Yellen has said she’s ordered the IRS not to use the new funding to raise audit rates on households earning less than $400,000 a year.
Democrats, meanwhile, argue that the Republicans’ efforts to roll back the IRS funding is about protecting the rich and corporations.
“It is shameful, but not surprising, that @HouseGOP’s first order of business in this Congress is to protect corporate America and ultra-wealthy individuals who are illegally avoiding taxes,” Rep. Nancy Pelosi, D-Calif., tweeted Monday night.
“This new MAGA Majority in the House will always choose its rich donors and political interests over the well-being of working families,” the former House speaker added.
Added Rep. Bonnie Watson Coleman, D-N.J.: “Republicans love to claim that Democrats added ‘87,000 IRS agents.’ This is a fearmongering tactic and a lie. Now, @HouseGOP is attempting to govern based on that lie.”
The GOP’s claim of 87,000 agents has been debunked by multiple fact checkers. The Washington Post gave it four Pinocchios. Politifact rated it as “mostly false.” FactCheck.org included it in its “Whoppers of 2022” list,” which it described as “the year's worst political and viral deceptions.”
Republicans on the House Ways and Means Committee tried to counter that blowback with its own fact check Monday, but the news release included some misleading statement, including using the terms “agents” and “full-time equivalent employees” interchangeably.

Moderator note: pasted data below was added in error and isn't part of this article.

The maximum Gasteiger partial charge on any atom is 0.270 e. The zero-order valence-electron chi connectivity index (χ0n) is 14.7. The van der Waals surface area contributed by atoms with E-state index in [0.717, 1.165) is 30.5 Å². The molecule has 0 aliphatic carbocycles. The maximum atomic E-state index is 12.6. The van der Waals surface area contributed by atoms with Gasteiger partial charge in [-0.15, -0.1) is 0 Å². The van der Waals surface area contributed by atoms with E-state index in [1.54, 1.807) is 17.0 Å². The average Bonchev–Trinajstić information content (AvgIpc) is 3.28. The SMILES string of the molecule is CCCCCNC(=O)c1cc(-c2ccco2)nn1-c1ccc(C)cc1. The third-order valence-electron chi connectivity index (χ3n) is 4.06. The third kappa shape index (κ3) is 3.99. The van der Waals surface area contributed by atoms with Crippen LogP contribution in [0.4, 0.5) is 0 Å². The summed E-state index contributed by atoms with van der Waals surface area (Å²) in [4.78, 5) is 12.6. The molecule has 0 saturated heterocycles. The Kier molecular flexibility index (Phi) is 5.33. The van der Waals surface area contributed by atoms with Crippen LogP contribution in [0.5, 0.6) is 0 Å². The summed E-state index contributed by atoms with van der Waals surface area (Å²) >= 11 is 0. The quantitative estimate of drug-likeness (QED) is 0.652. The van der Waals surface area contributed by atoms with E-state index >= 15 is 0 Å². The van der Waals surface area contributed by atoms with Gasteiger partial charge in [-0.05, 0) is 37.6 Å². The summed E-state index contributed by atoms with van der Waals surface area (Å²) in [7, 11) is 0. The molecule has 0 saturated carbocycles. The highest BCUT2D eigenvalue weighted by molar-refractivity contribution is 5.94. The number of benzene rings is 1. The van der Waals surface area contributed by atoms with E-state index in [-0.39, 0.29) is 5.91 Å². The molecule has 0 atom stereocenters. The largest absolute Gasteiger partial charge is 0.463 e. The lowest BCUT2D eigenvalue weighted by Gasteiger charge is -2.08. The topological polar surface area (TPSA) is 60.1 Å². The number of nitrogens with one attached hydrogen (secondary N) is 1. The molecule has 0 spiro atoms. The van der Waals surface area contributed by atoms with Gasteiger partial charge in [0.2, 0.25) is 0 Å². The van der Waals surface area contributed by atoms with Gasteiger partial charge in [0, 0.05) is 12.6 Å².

It also claimed only $3.2 billion of the $80 billion for the IRS would be dedicated to customer service. While the bill does set aside that amount for “taxpayer services” — including pre-filing assistance, education and filing services — it also allocates nearly $5 billion more to modernizing business systems and creating a direct “e-file” system that would improve customer service.
Nearly $46 billion of the $80 billion is allocated for enforcement.
The CBO released an analysis Monday saying if Republicans succeed in rolling back the funding, it would add $114 billion to the federal deficit over the next 10 years. The agency had previously projected the additional funding will create $200 billion more in revenue over the same span.